Choosing accountability


After watching some phenomenally talented students sing and dance their way through "Pippin" at the Riley Center for the Arts this past weekend, we got to thinking that it's been a remarkable year for Burr and Burton Academy — even by the school's high standards.

In academics, sports, music and the arts, and in community involvement, BBA has distinguished itself, as have the other schools in our area.

But if you really want to know what defines an institution or a group of people, look at how they handle adversity. That will tell you what you need to know.

Two weeks ago, our own Bob Stannard wrote a column about an airing of the documentary "Divided by Diversity" on Vermont Public Television.

To recap quickly: In 2010, five young African-American students from one of the most dangerous neighborhoods in New York City came to Mount St. Joseph High School in Rutland to study and play basketball.

They won a state title, but not before they met with rude words, crude behavior and an appalling lack of tolerance from the bleachers wherever they went. And that included an incident at BBA in 2012.

Last week, we heard from BBA headmaster Mark Tashjian, asking for space on our editorial page in which to respond to Stannard's column.

Here's what Tashjian did: He held himself and his school directly accountable.

Tashjian watched the documentary with filmmaker Duane Carleton. And then he let the entire community know through a column in this newspaper, and across the state on, that what happened five years ago was flatly unacceptable, that he was sorry it happened, and that he wished he'd known about it and apologized at the time. He declared that BBA will do better — and that it will start with the BBA student body watching Carleton's film.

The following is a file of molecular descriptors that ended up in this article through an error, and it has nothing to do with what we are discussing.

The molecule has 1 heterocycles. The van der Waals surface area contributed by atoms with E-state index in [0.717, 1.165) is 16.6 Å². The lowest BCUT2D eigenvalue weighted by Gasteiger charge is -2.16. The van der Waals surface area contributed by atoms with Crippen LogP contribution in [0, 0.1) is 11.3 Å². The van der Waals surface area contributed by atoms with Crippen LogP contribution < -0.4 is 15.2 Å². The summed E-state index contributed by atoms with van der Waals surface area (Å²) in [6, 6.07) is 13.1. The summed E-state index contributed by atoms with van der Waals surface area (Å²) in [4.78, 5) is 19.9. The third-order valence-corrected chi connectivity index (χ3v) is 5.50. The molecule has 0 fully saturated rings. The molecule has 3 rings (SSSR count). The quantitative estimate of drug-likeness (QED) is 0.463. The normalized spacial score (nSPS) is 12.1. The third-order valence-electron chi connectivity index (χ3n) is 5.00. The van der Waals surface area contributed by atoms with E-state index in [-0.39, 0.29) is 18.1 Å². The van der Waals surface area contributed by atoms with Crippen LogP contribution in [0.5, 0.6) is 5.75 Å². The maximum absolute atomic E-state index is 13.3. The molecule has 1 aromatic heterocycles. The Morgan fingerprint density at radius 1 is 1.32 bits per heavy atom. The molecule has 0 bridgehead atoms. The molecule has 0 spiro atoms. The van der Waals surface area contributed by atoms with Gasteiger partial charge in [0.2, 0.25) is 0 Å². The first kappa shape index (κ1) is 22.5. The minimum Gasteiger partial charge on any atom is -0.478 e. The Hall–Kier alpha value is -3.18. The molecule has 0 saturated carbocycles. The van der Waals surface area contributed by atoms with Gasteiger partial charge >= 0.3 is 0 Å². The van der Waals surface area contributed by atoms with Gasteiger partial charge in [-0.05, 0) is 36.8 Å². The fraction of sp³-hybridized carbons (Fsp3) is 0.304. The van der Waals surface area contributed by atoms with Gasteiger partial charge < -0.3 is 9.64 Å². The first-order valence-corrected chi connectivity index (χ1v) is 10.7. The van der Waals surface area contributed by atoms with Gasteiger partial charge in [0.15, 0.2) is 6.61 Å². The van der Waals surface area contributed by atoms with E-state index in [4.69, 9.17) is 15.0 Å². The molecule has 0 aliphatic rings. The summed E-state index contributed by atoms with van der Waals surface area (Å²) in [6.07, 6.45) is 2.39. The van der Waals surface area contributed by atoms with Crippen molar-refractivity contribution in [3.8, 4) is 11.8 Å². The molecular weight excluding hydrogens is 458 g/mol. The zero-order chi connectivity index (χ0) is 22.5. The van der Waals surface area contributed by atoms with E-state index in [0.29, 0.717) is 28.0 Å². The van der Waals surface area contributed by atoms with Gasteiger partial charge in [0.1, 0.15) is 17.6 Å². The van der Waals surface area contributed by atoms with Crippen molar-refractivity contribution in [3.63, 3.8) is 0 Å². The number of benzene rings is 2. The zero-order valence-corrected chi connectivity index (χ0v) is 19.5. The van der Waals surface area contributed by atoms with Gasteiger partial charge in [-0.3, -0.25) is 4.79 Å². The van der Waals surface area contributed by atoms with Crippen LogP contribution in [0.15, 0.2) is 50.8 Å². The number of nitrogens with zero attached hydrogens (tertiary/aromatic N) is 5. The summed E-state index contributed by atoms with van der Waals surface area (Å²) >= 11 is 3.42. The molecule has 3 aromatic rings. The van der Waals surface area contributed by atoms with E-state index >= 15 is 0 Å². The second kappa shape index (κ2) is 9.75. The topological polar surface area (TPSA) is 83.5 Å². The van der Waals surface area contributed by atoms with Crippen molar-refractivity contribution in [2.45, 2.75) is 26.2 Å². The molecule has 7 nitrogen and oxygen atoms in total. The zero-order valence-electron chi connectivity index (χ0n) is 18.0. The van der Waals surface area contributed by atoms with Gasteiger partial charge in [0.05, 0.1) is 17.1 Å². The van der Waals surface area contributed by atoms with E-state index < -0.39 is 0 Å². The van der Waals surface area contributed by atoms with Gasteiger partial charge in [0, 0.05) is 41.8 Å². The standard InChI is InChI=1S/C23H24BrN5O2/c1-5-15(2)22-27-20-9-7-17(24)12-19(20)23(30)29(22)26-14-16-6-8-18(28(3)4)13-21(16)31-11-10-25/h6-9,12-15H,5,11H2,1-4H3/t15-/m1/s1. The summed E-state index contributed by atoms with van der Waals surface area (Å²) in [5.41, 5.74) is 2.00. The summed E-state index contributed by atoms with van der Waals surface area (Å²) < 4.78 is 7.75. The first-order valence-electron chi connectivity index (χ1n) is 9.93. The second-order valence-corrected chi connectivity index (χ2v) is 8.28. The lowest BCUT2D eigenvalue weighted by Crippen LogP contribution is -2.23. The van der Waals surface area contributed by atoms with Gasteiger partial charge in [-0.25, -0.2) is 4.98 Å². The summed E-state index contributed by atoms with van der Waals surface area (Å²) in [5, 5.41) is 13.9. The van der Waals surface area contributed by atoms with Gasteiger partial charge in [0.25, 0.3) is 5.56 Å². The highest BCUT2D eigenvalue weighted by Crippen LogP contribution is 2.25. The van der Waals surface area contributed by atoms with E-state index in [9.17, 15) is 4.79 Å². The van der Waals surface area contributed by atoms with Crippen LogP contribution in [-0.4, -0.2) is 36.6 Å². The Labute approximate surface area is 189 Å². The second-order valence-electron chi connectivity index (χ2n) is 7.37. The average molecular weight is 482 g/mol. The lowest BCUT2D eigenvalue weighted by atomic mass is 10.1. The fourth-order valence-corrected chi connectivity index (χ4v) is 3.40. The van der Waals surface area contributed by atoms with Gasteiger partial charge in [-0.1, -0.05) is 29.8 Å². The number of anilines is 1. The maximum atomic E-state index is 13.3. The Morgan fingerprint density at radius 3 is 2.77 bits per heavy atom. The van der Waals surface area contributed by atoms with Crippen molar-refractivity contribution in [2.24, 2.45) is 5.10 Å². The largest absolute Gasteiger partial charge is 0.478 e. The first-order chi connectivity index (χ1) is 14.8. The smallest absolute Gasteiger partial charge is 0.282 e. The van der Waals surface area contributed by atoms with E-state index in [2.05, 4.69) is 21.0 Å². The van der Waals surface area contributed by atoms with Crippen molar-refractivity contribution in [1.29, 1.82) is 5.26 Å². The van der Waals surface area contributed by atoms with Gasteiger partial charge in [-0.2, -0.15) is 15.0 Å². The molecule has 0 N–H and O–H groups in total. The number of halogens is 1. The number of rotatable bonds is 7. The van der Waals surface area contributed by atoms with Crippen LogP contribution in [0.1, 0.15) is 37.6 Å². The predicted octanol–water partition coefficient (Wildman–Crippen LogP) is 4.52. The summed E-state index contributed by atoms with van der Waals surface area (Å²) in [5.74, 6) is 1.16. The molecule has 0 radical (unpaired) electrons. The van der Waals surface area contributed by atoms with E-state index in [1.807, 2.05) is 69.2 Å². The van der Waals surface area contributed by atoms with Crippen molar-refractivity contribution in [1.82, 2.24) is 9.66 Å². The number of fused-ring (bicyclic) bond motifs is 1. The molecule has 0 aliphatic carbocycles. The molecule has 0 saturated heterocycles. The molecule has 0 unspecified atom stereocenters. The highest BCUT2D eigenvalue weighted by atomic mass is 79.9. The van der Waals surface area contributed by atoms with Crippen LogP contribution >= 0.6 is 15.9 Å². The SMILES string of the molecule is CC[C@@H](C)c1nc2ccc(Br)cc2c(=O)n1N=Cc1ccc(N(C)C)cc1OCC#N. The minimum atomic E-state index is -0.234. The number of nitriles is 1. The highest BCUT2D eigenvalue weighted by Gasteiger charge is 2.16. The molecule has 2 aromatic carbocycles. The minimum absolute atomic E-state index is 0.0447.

In 2017, when of many our so-called leaders are confronted with a mistake or wrongdoing, it seems they will do anything but face the music.

The Washington crisis management playbook looks like this: Ignore it. Deny it happened. Explain it away. Let the lawyers handle it. Question the motivation and character of the accusers. Blame the messenger. Deflect blame onto someone else. Change the subject by saying something outrageous on social media. If all else fails, lie, repeatedly, until even you don't know the difference between truth and falsehood.

One need look no farther than the White House to see that strategy in action. It's a profoundly regrettable national embarrassment.

Thankfully, Tashjian ignored that poor example and instead did what he knew to be right. We salute him for that.

There are uncomfortable moments in our history — the times when we as a people and as individuals failed to practice what we preach. We're only human, after all, and only the saints among us manage to completely avoid the traps of tribalism.

But we don't get to become our best selves by forgetting when and where we fell short, as as if never happened. The only way to prevent the mistakes of the future, for ourselves and our country, is by learning and remembering the lessons of the past.


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